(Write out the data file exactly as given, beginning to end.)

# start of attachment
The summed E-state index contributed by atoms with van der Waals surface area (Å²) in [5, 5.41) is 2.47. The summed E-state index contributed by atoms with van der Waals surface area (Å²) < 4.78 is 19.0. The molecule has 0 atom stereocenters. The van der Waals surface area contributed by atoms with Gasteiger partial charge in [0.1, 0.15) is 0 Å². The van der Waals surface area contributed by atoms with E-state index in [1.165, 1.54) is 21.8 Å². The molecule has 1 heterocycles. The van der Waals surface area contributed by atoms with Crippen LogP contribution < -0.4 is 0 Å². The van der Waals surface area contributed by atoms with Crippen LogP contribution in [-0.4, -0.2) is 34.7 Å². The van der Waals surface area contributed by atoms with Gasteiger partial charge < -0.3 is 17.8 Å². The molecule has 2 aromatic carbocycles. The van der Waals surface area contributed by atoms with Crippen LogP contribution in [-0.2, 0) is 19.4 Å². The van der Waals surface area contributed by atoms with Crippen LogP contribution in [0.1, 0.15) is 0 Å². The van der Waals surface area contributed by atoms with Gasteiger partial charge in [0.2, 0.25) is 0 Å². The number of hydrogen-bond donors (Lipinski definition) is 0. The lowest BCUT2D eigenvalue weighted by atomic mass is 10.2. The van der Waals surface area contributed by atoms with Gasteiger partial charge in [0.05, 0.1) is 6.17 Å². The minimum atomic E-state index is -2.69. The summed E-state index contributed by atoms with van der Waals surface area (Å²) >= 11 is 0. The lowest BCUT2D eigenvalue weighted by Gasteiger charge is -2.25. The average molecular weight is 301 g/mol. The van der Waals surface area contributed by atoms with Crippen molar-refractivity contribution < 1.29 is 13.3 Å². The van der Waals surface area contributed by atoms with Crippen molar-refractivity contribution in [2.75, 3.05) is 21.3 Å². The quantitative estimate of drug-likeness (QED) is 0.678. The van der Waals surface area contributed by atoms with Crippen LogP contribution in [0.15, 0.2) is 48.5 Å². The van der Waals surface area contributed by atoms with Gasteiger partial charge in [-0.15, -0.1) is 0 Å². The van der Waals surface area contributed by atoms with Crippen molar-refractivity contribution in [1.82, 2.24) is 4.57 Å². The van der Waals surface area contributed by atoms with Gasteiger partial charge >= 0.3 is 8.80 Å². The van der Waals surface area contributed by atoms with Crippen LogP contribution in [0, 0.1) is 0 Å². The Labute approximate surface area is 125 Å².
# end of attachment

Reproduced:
The summed E-state index contributed by atoms with van der Waals surface area (Å²) in [5, 5.41) is 2.47. The summed E-state index contributed by atoms with van der Waals surface area (Å²) < 4.78 is 19.0. The molecule has 0 atom stereocenters. The van der Waals surface area contributed by atoms with Gasteiger partial charge in [0.1, 0.15) is 0 Å². The van der Waals surface area contributed by atoms with E-state index in [1.165, 1.54) is 21.8 Å². The molecule has 1 heterocycles. The van der Waals surface area contributed by atoms with Crippen LogP contribution < -0.4 is 0 Å². The van der Waals surface area contributed by atoms with Crippen LogP contribution in [-0.4, -0.2) is 34.7 Å². The van der Waals surface area contributed by atoms with Gasteiger partial charge < -0.3 is 17.8 Å². The molecule has 2 aromatic carbocycles. The van der Waals surface area contributed by atoms with Crippen LogP contribution in [-0.2, 0) is 19.4 Å². The van der Waals surface area contributed by atoms with Crippen LogP contribution in [0.1, 0.15) is 0 Å². The van der Waals surface area contributed by atoms with Gasteiger partial charge in [0.2, 0.25) is 0 Å². The number of hydrogen-bond donors (Lipinski definition) is 0. The lowest BCUT2D eigenvalue weighted by atomic mass is 10.2. The van der Waals surface area contributed by atoms with Gasteiger partial charge in [0.05, 0.1) is 6.17 Å². The minimum atomic E-state index is -2.69. The summed E-state index contributed by atoms with van der Waals surface area (Å²) >= 11 is 0. The lowest BCUT2D eigenvalue weighted by Gasteiger charge is -2.25. The average molecular weight is 301 g/mol. The van der Waals surface area contributed by atoms with Crippen molar-refractivity contribution < 1.29 is 13.3 Å². The van der Waals surface area contributed by atoms with Crippen molar-refractivity contribution in [2.75, 3.05) is 21.3 Å². The quantitative estimate of drug-likeness (QED) is 0.678. The van der Waals surface area contributed by atoms with Crippen LogP contribution in [0.15, 0.2) is 48.5 Å². The van der Waals surface area contributed by atoms with Gasteiger partial charge in [-0.15, -0.1) is 0 Å². The van der Waals surface area contributed by atoms with Crippen molar-refractivity contribution in [1.82, 2.24) is 4.57 Å². The van der Waals surface area contributed by atoms with Gasteiger partial charge >= 0.3 is 8.80 Å². The van der Waals surface area contributed by atoms with Crippen LogP contribution in [0, 0.1) is 0 Å². The Labute approximate surface area is 125 Å².